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June 2007 4x4 News - Drivelines

Posted in Features on June 1, 2007
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Detroit may be the biggest, but Chicago's annual auto show is traditionally where many of the major automakers unveil their latest truck offerings. This year was no exception, as Dodge, Hummer, Toyota, and Nissan all chose the Windy City to debut some cool new products. If you went to the Chicago show, you know what we mean by "cool."

The latest Dakota is new inside and out, with revised sheetmetal that's decidedly Nitro-esque, to be "better aligned with the rest of the Dodge truck lineup," says DaimlerChrysler. The truck will be offered in two cab lengths-extended and crew-and six trim levels. A new version of the 4.7L V-8-with two spark plugs per cylinder, like the Hemi-puts out more horsepower (290) and torque (320 lb-ft) than last year's H.O. version, while returning better fuel economy. The new 4.7 is also E85 capable. Look for the new truck at dealerships in August.

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Dodge also chose Chicago to unveil its latest commercial trucks-the Ram 4500 and 5500 (shown here) chassis cabs. Both are powered by 305hp/610-lb-ft, 6.7L Cummins turbodiesels and can be backed by six-speed manual or automatic transmissions, both with PTO capability. The chassis cabs will compete within the Class 4 and 5 segments with a gross vehicle weight range of 14,000 to 19,500 pounds. We're guessing the cool old Wagoneer is an extra-cost option.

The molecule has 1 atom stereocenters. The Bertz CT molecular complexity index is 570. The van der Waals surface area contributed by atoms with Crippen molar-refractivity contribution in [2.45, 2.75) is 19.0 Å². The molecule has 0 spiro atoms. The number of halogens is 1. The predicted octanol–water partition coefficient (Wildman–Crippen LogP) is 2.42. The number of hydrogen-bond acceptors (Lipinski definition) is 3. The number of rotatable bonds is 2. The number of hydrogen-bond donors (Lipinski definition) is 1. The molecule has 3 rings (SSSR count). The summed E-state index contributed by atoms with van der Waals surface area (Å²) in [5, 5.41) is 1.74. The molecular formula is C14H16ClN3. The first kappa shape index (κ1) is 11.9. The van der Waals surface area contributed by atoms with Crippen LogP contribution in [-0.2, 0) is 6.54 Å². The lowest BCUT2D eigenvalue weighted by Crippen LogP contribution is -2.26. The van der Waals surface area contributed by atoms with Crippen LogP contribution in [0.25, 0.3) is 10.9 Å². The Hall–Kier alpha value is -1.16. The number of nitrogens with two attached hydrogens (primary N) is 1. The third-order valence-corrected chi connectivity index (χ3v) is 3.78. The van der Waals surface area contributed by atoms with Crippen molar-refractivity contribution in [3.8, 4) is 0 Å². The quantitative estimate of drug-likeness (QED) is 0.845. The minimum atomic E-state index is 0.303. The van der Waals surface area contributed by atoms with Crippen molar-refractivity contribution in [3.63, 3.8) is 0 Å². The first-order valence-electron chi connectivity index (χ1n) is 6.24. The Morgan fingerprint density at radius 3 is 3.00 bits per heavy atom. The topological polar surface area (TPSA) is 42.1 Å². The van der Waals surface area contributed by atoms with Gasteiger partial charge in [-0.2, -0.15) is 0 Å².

Nissan's fullsize trucks receive a facelift for the new model year. More significantly, the Titan also gets a long-wheelbase chassis, allowing for bigger beds behind the King- and Crew-Cab bodies. The trucks are still powered by the 5.6L, 317hp Endurance V-8, though if industry rumors are true, a diesel should be available in the pickup in another couple of years. Among Titan's trim levels is a new PRO-4X model, which includes off-road-ready equipment like lower gears, an electric locking rear diff, Rancho shocks, and extra skidplates.

PhotosView Slideshow

Nissan's midsize SUV also got a visual freshening for '08, but the biggest news is underhood: The 5.6L Endurance V-8 is now an option, giving it "300-plus" horsepower and torque (sounds like the engineers are still sorting out the tuning) and 7,000-pound towing capacity. Should you not need all that grunt, the 266hp, 4.0L V-6 is also available.

Both the H2 SUV and SUT will be available with a new Victory Red appearance package for '07. In addition to the special color, the new package includes body-color fender moldings and rocker moldings with an integrated assist step; a lower-profile, roof-mounted lightbar with integral lamps; a rear-vision camera; chrome hood handles, hood latches, a hood louver, exterior side vents, rear D-rings, and fuel filler door; and 17-inch flangeless chrome wheels. Prices for the new H2 models, which hit showrooms in February, are in the mid-$60,000 range